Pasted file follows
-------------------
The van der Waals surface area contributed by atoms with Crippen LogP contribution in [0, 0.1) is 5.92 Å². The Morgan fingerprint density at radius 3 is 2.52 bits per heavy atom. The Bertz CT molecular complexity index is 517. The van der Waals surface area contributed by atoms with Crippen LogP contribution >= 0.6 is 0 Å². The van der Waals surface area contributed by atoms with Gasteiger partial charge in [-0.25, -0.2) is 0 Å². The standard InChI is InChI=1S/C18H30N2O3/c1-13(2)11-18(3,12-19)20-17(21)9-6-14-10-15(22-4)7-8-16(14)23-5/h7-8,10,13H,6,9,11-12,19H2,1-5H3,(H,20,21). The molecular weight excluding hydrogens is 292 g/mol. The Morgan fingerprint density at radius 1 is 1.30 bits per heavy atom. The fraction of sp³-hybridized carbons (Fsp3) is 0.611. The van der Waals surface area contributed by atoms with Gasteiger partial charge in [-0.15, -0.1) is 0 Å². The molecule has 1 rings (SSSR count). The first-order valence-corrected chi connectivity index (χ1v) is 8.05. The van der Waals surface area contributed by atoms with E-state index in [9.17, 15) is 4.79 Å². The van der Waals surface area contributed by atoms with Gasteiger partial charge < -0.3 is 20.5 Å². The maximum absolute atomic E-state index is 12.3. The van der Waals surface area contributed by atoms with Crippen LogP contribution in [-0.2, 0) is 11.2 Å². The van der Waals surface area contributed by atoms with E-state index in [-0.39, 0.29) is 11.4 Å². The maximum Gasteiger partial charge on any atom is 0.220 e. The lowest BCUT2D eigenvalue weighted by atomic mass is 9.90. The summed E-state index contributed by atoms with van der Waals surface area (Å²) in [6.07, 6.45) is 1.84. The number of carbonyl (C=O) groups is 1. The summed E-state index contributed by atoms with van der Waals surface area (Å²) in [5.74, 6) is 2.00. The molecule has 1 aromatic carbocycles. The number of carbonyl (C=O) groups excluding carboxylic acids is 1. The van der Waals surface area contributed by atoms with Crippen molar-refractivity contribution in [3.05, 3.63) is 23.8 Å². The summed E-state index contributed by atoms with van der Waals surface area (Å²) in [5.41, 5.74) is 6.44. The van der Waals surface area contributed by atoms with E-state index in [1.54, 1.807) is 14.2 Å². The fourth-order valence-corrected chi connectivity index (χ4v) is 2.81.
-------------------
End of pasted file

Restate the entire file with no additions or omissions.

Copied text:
The van der Waals surface area contributed by atoms with Crippen LogP contribution in [0, 0.1) is 5.92 Å². The Morgan fingerprint density at radius 3 is 2.52 bits per heavy atom. The Bertz CT molecular complexity index is 517. The van der Waals surface area contributed by atoms with Crippen LogP contribution >= 0.6 is 0 Å². The van der Waals surface area contributed by atoms with Gasteiger partial charge in [-0.25, -0.2) is 0 Å². The standard InChI is InChI=1S/C18H30N2O3/c1-13(2)11-18(3,12-19)20-17(21)9-6-14-10-15(22-4)7-8-16(14)23-5/h7-8,10,13H,6,9,11-12,19H2,1-5H3,(H,20,21). The molecular weight excluding hydrogens is 292 g/mol. The Morgan fingerprint density at radius 1 is 1.30 bits per heavy atom. The fraction of sp³-hybridized carbons (Fsp3) is 0.611. The van der Waals surface area contributed by atoms with Gasteiger partial charge in [-0.15, -0.1) is 0 Å². The molecule has 1 rings (SSSR count). The first-order valence-corrected chi connectivity index (χ1v) is 8.05. The van der Waals surface area contributed by atoms with E-state index in [9.17, 15) is 4.79 Å². The van der Waals surface area contributed by atoms with Gasteiger partial charge < -0.3 is 20.5 Å². The maximum absolute atomic E-state index is 12.3. The van der Waals surface area contributed by atoms with Crippen LogP contribution in [-0.2, 0) is 11.2 Å². The van der Waals surface area contributed by atoms with E-state index in [-0.39, 0.29) is 11.4 Å². The maximum Gasteiger partial charge on any atom is 0.220 e. The lowest BCUT2D eigenvalue weighted by atomic mass is 9.90. The summed E-state index contributed by atoms with van der Waals surface area (Å²) in [6.07, 6.45) is 1.84. The number of carbonyl (C=O) groups is 1. The summed E-state index contributed by atoms with van der Waals surface area (Å²) in [5.74, 6) is 2.00. The molecule has 1 aromatic carbocycles. The number of carbonyl (C=O) groups excluding carboxylic acids is 1. The van der Waals surface area contributed by atoms with Crippen molar-refractivity contribution in [3.05, 3.63) is 23.8 Å². The summed E-state index contributed by atoms with van der Waals surface area (Å²) in [5.41, 5.74) is 6.44. The van der Waals surface area contributed by atoms with E-state index in [1.54, 1.807) is 14.2 Å². The fourth-order valence-corrected chi connectivity index (χ4v) is 2.81.